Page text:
Feline Leukemia Virus (FELV)
    Clinical Signs
    • Immunosuppression
    •    Anemia
    • Anorexia
    • Vomiting and diarrhea
    • Neoplasia
    • Blood profile
    •    Anemia
    •   Glomerulonephritis
    • Radiographs
    •    Neoplasia
    • Serology
    •    ELISA_ Antigen- testing for virus
    •        Most sensitive
    •        False negative
    •       IN house CITE test
    • Indirect fluorescent antibody test (IFA)
    •     Definitive test
    • Seroconversion after 3 negative test 30 days apart
  50. Infectious Diseases
    Feline Leukemia Virus (FELV)
    Treatment
    • Symptomatic- no cure
    • Blood transfussion
    • Prognosis poor
    •    Live <2 years after clinical signs
  51. Infectious Diseases
    Feline Leukemia Virus (FELV)
    Prevention
    • Vaccination (killed vaccine)
    •    75% effective
  52. Infectious Diseases
    Feline Immunodeficiency Virus (FIV)
    Etiology
    • Lentivirus (retrovirus) that causes similar disease as AIDS
    • complex in People
    • Transmission
    •    Through bite wounds
    •         Saliva
    •     Not known to be by contact
    •     Rare transplacental infection
  53. Infectious Diseases
    Feline Immunodeficiency Virus (FIV)
    Clinical Signs
    • Fever
    • Lymphadenopathy
    • Chronic stomatitis and gingivitis- bacteria
    • Chronic conjunctivitis and rhinitis
    •    URI
    • Chronic uveitis (swelling and irritation of the uvea)
    • Immunosuppression infection
  54. Infectious Disease
    Feline Immunodeciency Virus
    Diagnosis
    • Blood panel
    •   Leukopenia and anemia
    • Serology
    •      ELISA
    •          In house test
    •     Western blot test
    •     PCR
  55. Infectious Disease
    Feline Immunodeciency Virus
    Treatment
    • Symptomatic
    •      Control secondary infections
    • Azidothymide (AZT)
    •      5mg/kg PO or SQ BID
    • Alpha interferon
  56. Infectious Disease
    Feline Immunodeciency Virus
    Prevention
    No vaccine
  57. Infectious Disease
    Haemobartonella (Feline Infectious Anemia)
    Felis- Mycoplasma Hemofelis
    Etiology
    • Haemobartonella Felis
    •       Rickettsial disease- bacteria
    • Transmitted by arthropod bites
    • Causes hemolytic anemia
  58. Infectious Disease
    Haemobartonella (Feline Infectious Anemia)
    Felis- Mycoplasma Hemofelis
    Clinical Signs
    • Anorexia and depression
    • Weakness and fever
    • Anemia
    • Pale mucous membranes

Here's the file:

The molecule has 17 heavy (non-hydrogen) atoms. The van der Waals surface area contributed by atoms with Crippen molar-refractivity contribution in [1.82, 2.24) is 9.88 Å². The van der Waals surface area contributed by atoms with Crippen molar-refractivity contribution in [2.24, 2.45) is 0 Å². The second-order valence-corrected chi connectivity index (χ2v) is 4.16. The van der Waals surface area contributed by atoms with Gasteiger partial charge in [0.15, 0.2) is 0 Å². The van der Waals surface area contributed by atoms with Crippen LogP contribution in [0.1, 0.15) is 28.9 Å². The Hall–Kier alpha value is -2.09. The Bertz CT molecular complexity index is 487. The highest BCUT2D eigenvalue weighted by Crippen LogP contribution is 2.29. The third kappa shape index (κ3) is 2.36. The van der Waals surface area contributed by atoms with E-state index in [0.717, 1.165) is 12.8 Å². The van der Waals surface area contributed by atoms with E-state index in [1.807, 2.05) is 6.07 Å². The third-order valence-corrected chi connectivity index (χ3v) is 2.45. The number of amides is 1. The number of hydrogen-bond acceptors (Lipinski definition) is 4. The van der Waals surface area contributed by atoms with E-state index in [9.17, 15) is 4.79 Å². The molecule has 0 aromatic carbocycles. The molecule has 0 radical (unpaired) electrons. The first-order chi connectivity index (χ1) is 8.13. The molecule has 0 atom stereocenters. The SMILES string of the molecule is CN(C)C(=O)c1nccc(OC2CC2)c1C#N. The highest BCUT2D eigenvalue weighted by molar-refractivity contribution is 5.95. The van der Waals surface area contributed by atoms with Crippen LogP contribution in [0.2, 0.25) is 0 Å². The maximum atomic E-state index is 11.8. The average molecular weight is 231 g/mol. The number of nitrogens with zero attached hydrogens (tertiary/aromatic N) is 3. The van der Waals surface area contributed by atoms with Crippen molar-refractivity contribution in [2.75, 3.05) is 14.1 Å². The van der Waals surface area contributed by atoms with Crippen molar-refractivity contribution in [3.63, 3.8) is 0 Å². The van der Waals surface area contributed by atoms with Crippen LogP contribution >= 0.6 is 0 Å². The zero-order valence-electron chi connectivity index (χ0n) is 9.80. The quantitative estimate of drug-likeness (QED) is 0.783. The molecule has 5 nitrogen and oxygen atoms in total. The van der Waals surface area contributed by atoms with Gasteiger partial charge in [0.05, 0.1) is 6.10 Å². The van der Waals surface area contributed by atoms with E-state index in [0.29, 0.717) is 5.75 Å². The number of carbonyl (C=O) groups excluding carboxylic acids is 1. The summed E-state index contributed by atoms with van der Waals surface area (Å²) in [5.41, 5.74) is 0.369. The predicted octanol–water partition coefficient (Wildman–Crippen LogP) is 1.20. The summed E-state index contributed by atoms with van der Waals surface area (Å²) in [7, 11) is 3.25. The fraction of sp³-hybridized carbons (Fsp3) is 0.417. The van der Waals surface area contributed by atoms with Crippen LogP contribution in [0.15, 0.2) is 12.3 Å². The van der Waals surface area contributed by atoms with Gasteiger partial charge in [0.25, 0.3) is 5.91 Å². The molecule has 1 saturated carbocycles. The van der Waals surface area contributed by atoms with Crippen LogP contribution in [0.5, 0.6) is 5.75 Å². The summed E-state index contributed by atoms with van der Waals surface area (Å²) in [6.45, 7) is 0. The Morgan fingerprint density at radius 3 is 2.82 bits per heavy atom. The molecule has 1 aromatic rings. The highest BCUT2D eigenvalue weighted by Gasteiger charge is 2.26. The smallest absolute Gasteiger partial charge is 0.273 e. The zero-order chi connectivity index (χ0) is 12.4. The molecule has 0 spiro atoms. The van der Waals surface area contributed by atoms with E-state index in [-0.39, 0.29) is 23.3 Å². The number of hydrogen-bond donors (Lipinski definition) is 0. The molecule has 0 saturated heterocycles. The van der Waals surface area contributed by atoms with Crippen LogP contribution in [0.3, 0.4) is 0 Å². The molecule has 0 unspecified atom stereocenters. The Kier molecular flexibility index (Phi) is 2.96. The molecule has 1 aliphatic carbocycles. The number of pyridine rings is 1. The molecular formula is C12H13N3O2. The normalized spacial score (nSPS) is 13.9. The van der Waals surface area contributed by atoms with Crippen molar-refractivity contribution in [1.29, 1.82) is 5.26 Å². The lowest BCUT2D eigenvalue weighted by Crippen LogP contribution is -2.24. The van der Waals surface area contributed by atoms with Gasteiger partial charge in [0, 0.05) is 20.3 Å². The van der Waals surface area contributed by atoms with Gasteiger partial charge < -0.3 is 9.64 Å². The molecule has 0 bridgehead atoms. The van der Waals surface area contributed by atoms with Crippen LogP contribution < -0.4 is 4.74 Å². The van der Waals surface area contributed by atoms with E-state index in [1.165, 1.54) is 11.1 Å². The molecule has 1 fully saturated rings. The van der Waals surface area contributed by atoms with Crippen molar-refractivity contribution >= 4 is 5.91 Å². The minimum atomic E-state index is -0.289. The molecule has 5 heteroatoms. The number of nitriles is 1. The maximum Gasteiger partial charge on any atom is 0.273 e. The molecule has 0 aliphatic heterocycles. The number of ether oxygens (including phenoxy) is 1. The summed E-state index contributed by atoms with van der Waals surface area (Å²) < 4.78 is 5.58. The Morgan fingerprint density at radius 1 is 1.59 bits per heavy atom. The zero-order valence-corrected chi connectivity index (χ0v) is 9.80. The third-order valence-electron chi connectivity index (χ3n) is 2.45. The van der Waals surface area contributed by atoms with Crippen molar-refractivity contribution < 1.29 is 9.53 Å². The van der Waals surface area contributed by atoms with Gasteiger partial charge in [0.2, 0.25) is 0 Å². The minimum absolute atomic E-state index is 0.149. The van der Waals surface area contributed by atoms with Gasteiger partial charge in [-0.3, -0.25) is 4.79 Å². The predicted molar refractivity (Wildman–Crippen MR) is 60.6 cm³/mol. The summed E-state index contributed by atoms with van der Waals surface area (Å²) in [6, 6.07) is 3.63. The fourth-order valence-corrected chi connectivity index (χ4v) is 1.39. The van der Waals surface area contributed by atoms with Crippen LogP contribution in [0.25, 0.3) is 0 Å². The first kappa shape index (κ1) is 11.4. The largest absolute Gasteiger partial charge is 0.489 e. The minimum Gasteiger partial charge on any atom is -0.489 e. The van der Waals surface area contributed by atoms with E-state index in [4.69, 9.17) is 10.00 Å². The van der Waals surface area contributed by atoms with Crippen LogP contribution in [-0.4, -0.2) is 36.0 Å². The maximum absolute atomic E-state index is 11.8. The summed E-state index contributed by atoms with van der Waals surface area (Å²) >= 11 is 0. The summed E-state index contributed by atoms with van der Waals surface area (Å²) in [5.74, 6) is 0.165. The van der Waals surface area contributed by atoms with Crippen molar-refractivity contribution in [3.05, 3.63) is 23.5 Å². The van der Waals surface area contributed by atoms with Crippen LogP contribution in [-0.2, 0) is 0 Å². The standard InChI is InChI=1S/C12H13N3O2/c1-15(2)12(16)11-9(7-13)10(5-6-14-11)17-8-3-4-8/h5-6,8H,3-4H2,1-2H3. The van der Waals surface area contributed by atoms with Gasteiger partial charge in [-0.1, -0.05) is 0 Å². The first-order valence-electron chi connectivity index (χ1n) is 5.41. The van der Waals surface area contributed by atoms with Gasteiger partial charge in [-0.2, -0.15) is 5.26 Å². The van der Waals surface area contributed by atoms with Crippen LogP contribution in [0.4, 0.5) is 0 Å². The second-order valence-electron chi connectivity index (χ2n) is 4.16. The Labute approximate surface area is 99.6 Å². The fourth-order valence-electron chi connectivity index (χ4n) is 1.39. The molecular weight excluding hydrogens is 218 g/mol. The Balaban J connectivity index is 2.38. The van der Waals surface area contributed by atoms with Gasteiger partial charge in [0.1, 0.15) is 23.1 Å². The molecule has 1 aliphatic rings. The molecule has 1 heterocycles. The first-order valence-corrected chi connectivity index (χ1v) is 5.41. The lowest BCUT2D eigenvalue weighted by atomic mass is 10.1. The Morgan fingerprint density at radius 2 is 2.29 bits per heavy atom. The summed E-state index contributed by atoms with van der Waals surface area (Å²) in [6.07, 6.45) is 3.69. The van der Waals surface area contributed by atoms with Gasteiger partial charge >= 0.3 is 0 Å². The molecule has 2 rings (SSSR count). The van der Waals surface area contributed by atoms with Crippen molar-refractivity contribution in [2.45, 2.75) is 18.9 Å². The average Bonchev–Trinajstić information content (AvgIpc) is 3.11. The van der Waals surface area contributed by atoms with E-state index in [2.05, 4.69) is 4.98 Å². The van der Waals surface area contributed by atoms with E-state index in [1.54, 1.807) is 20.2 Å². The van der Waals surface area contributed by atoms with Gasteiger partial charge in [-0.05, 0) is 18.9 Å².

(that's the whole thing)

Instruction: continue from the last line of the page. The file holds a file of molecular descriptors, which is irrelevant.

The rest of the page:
• Dyspnea
    • Splenomegaly
  59. Infectious Disease
    Haemobartonella (Feline Infectious Anemia)
    Felis- Mycoplasma Hemofelis
    Diagnosis
    • Blood Profile
    •    Anemia
    •     Icterus
    •    Hyperbilirubinemia
    • Detection of parasite on blood smear exam
  60. Infectious Disease
    Haemobartonella (Feline Infectious Anemia)
    Felis- Mycoplasma Hemofelis
    Treatment
    • Tetracycline antibiotics
    •      Doxycycline
    • Supportive care
    •     Blood Transfusion
  61. Infectious Disease
    Rabies
    Etiology
    • Rabies is a acute viral encephalitis characterized by altered behavior, aggressiveness, paralysis and death
    • Rhabdovirus which is slow progression
    • Transmission
    •       Spread through saliva from bite wounds
    •       Virus migrates up neerve roots
    • Rabies problem in wildlife
    •        Fox, skunk, raccoon, bobcat, coyote, and bat
    • Species susceptibility
    •        High- fox, racoons, bats, skunk
    •        Medium- Primates, dogs, cats, and cattle
    •       Low - Birds, rabbits, rodents, horses, opossums
    • Incubation period ranges from 3 weeks to >6 months
  62. Infectious Disease
    Rabies
    Clinical Signs
    • 1. Prodromal stage
    •      Last 2-3 days
    •      Behavior change
    •     Snapping at imaginary objects
    •     Restlessness
    •     Vocalization
    •     Mydriasis- dilated pupils
    • 2. Furious stage
    •     1-7 days
    •      Increased response to stimuli
    •     Photophobia
    •           Fear of light
    •    Aggression
    •    Muscular incoordination to seizures
    • 3. Paralytic (dumb) Stage
    •         2-10 days after clinical signs
    •         Dysphagia- can't swallow
    •         Salivation
    •         Jaw Drop
    •         Paralysis of head to neck and whole body
    •         Coma
    •         Death
  63. Infectious Disease
    Rabies
    Diagnosis
    • History and clinical signs
    • Nogood antemortem test
    •     Intracellular inclusion bodies
    •               Negri bodies
    •              CNS tissue (Brain)
    •   Direct immunofluorescence
    •            Postmortem
    •           CNS tissue
    •           Hippocampus
  64. Infectious Disease
    Rabies
    Treatment
    • None
    • Always Fatal
  65. Infectious Disease
    Rabies
    Prevention
    • Vaccination
    •      Killed
  66. Pg 114 and 115